“What Happens When You Violated Probation First Time” is a common question that many people ask before they get into trouble. This is due to the fact that the probation period is short and most people usually get back on their probation shortly after their probation is over.
Probation Has Limitations
Misdemeanor probation is an important part of the judicial system, but it has its limits. In order to keep people from doing things that are not authorized under the conditions of the sentence, there is a probationary period before a sentence can be imposed. However, there are some situations where you may have violated probation and the only way for you to get out of it is to be found guilty and be sent to jail.
Multiple Probation Violations
If you have been found guilty of violating your probation on more than one occasion, you are considered a repeat offender and may face penalties that are harsher than if you had first broken probation when you first started. The penalties and consequences that you may face will depend on the type of violation, the location of the crime and your own personal circumstances.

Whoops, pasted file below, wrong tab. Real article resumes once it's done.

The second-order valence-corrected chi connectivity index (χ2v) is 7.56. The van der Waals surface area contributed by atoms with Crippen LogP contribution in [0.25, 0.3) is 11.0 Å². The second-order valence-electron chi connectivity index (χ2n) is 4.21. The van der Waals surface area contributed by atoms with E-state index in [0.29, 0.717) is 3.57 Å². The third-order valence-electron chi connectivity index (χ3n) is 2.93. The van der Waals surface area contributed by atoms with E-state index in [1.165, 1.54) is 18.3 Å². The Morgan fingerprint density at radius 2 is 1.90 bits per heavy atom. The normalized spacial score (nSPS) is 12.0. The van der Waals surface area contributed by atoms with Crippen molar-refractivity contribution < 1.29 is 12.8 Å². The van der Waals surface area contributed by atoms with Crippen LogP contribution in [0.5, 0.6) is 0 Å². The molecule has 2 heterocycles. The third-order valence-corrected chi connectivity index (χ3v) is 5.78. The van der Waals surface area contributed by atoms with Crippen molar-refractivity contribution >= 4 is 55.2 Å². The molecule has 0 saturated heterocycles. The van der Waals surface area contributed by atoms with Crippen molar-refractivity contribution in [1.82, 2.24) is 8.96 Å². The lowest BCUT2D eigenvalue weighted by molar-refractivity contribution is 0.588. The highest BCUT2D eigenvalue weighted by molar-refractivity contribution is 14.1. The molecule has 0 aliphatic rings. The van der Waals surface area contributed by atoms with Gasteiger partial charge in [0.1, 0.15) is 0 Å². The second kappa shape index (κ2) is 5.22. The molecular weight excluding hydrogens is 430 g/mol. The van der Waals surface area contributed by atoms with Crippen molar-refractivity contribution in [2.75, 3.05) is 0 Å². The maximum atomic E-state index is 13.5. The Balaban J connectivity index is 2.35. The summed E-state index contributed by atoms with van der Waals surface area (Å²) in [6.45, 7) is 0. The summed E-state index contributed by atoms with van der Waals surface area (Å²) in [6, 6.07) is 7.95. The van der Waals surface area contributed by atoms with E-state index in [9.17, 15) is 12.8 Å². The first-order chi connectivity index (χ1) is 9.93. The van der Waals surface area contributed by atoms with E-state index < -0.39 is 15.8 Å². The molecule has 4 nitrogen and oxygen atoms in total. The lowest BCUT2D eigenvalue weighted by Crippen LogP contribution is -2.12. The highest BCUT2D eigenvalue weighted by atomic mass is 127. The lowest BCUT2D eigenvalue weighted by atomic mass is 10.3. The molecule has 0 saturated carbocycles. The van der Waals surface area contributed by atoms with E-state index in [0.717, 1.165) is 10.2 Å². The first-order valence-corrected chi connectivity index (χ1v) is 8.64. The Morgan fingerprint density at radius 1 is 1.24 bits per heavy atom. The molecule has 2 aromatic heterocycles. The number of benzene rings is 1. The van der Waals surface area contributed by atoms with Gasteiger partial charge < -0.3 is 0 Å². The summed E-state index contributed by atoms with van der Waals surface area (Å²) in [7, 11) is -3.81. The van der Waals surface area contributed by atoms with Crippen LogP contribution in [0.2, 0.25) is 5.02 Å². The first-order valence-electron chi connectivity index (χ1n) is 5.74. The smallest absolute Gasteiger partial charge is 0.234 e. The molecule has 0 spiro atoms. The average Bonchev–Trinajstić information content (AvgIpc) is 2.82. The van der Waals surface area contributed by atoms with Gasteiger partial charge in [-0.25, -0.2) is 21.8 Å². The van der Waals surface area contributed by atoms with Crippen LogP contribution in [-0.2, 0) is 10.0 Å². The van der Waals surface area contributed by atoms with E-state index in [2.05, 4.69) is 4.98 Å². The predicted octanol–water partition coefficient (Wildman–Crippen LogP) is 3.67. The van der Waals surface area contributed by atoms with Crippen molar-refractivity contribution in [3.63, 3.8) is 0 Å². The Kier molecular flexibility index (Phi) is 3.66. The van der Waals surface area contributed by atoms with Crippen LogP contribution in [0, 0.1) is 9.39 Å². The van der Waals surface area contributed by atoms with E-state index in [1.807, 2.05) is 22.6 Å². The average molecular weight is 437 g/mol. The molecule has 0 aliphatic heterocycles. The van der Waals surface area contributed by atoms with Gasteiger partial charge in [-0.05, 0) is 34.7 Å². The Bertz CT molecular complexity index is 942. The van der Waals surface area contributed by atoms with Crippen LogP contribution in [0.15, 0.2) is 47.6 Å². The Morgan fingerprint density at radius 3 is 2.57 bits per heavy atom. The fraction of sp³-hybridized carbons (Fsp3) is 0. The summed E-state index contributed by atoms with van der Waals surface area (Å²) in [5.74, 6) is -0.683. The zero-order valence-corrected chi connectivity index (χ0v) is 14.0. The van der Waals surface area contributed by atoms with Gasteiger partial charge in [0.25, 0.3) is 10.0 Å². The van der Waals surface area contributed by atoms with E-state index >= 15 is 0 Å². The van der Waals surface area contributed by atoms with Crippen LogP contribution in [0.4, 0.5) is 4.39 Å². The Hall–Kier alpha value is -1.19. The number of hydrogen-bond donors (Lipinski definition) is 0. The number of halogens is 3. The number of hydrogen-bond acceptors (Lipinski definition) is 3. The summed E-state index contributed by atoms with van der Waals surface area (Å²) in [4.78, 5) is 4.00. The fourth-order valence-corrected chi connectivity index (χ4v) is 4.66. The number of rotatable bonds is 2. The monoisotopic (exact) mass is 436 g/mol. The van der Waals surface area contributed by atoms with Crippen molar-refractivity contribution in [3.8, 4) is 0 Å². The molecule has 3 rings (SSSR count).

Probation Violations Can Mean Jail Time
The time served in jail and community service that come along with first time violations can cause a significant amount of stress and expense. Depending on the severity of the crime, these penalties can last from three months to two years. If you were found guilty of a felony and serve time for that offense, then you can expect that your punishment will be significantly harsher than if you were first found guilty of a misdemeanor.
If You’ve Violated Probation with a Felony
When you first get into trouble and are found guilty of a felony, the judge will set your sentencing date based on what would happen if you were first found guilty of misdemeanor. In this situation, the judge will try to make sure that the sentence for the felony offense is as harsh as possible without having to give you jail time. In most cases, the judge will decide to give you probation or house arrest, but not both. This is because the jail term can cause the person to lose his or her freedom and is often used as a form of probation after your probation is over.